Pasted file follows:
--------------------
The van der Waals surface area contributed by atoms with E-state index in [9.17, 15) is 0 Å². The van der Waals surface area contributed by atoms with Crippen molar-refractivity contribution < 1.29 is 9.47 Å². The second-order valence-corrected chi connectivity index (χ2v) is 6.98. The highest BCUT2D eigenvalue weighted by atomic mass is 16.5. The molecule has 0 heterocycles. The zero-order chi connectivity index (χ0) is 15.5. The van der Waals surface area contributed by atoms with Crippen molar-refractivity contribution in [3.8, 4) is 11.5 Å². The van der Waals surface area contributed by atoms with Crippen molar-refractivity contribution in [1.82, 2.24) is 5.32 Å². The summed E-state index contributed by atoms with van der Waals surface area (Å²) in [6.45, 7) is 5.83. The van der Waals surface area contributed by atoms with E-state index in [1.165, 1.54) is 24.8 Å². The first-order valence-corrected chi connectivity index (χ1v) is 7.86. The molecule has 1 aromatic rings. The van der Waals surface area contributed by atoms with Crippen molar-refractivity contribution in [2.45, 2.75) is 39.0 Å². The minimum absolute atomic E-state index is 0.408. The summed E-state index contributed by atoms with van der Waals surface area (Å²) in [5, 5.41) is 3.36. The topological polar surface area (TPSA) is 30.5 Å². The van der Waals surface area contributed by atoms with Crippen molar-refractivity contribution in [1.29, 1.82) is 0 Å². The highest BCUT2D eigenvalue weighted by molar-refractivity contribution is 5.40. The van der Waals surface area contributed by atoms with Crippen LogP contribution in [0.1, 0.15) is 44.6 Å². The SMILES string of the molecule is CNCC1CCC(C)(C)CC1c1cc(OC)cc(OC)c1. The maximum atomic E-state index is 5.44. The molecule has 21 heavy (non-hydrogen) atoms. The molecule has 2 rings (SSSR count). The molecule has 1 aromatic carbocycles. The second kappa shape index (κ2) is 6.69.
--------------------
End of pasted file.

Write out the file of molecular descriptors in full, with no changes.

The van der Waals surface area contributed by atoms with E-state index in [9.17, 15) is 0 Å². The van der Waals surface area contributed by atoms with Crippen molar-refractivity contribution < 1.29 is 9.47 Å². The second-order valence-corrected chi connectivity index (χ2v) is 6.98. The highest BCUT2D eigenvalue weighted by atomic mass is 16.5. The molecule has 0 heterocycles. The zero-order chi connectivity index (χ0) is 15.5. The van der Waals surface area contributed by atoms with Crippen molar-refractivity contribution in [3.8, 4) is 11.5 Å². The van der Waals surface area contributed by atoms with Crippen molar-refractivity contribution in [1.82, 2.24) is 5.32 Å². The summed E-state index contributed by atoms with van der Waals surface area (Å²) in [6.45, 7) is 5.83. The van der Waals surface area contributed by atoms with E-state index in [1.165, 1.54) is 24.8 Å². The first-order valence-corrected chi connectivity index (χ1v) is 7.86. The molecule has 1 aromatic rings. The van der Waals surface area contributed by atoms with Crippen molar-refractivity contribution in [2.45, 2.75) is 39.0 Å². The minimum absolute atomic E-state index is 0.408. The summed E-state index contributed by atoms with van der Waals surface area (Å²) in [5, 5.41) is 3.36. The topological polar surface area (TPSA) is 30.5 Å². The van der Waals surface area contributed by atoms with Crippen molar-refractivity contribution in [1.29, 1.82) is 0 Å². The highest BCUT2D eigenvalue weighted by molar-refractivity contribution is 5.40. The van der Waals surface area contributed by atoms with Crippen LogP contribution in [0.1, 0.15) is 44.6 Å². The SMILES string of the molecule is CNCC1CCC(C)(C)CC1c1cc(OC)cc(OC)c1. The maximum atomic E-state index is 5.44. The molecule has 21 heavy (non-hydrogen) atoms. The molecule has 2 rings (SSSR count). The molecule has 1 aromatic carbocycles. The second kappa shape index (κ2) is 6.69.